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Ipswich and West Suffolk hospitals call on community with 4x4 vehicles to help transport staff amid snow disruption

PUBLISHED: 21:16 01 March 2018 | UPDATED: 10:18 02 March 2018

Roads across the county have struggled with snow coverage. Picture: SARAH LUCY BROWN

Roads across the county have struggled with snow coverage. Picture: SARAH LUCY BROWN

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Volunteers with 4x4 vehicles are urgently being sought to help get hospital staff to work at Ipswich and West Suffolk hospitals, as snow and ice has left many unable to make it in.

Snow and ice from the so-called ‘Beast from the East’ has swept in leaving disruption on the region’s roads and public transport.

Large snowdrifts and sheets of ice and snow have left many roads – particularly in rural and un-gritted areas – treacherous to pass, and impassable in some cases.

It has also caused severe disruption on trains and bus services, many of which have been suspended, meaning scores of health professionals have been unable to get to work.

It means that the pressure on already-stretched services continues to tighten for staff who have been able to make it in.

Now, the county’s clinical commissioning groups (CCGs) have issued a plea for those with 4x4 vehicles that can spare some time to help transport healthcare staff who cannot get to work to the hospitals.

Dr Ed Garratt, chief executive of Ipswich and East Suffolk and West Suffolk CCGs said they would be “hugely grateful” for the community support.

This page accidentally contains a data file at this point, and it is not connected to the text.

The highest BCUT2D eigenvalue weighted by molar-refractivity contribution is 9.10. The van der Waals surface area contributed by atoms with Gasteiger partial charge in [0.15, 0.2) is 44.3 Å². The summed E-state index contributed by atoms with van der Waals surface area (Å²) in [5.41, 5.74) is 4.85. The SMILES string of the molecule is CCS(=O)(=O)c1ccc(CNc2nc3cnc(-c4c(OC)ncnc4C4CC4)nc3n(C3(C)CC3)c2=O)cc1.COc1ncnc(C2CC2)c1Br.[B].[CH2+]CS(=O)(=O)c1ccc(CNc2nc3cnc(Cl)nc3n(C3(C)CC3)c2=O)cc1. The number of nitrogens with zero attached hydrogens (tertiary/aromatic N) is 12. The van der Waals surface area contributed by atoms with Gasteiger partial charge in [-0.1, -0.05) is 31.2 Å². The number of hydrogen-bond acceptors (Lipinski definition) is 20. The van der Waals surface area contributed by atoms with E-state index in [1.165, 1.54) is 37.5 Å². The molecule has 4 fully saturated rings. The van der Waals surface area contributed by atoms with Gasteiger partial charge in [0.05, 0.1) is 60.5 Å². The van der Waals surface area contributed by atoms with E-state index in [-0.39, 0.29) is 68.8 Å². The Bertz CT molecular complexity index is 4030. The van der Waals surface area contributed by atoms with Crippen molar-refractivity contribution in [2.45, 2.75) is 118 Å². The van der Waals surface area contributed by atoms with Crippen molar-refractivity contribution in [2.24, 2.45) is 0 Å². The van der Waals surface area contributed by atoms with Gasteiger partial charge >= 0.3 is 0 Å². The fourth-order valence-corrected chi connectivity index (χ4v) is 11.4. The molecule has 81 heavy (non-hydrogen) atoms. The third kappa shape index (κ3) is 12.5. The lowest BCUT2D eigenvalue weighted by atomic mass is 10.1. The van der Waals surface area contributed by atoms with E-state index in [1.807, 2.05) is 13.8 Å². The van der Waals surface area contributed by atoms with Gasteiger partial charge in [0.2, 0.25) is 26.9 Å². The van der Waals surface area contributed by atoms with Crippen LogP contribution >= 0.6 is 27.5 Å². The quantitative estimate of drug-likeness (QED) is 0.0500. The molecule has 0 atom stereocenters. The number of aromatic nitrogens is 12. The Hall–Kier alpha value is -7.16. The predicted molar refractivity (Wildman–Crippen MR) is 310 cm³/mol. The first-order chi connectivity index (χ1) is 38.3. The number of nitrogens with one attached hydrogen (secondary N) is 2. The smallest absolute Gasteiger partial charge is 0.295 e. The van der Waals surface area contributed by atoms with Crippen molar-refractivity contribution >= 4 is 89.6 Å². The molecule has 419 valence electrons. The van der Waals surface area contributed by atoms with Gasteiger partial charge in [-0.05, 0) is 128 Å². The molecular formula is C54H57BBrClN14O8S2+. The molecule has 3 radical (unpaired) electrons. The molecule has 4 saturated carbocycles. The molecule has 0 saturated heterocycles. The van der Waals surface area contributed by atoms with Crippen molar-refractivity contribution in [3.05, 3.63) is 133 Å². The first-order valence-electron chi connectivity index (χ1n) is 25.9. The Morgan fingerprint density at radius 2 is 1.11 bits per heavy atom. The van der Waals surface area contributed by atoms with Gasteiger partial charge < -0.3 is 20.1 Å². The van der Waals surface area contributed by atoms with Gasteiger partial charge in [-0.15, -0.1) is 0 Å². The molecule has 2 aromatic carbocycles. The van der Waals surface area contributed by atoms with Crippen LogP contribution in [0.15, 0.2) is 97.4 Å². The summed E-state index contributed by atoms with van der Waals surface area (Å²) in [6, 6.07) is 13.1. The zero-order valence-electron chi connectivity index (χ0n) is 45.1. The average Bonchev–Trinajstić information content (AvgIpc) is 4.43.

“Hospitals are under a lot of pressure, and putting on staffing that is adequate is absolutely crucial so anything we can do to get a full complement of staff is vital,” he said.

Dr Garratt explained that volunteers transporting healthcare staff to work would enable patients to be discharged effectively, patients to be supported getting home, and allow staff to cope in emergency departments.

He added it was about “keeping up the high standards of care in our hospitals”.

Dr Garratt hailed the work of healthcare staff who were already going above and beyond, and likened their efforts to the Dunkirk rescue operation during the Second World War.

“They have been fantastic,” he said.

“We have the best staff – not only in the hospitals but also the GPs, primary care and services.

“There is a real Dunkirk spirit and everyone is going the extra mile.”

Volunteers are needed, with their vehicles, at various times of the day and night, with health bosses urging people to help for as much or as little time as they can spare.

In particular, volunteers are needed to help pick up and drop home staff who live in rural areas, or areas where the roads may not be clear for the next four days.

UPDATE: Both hospitals have confirmed they do not need any more volunteers.

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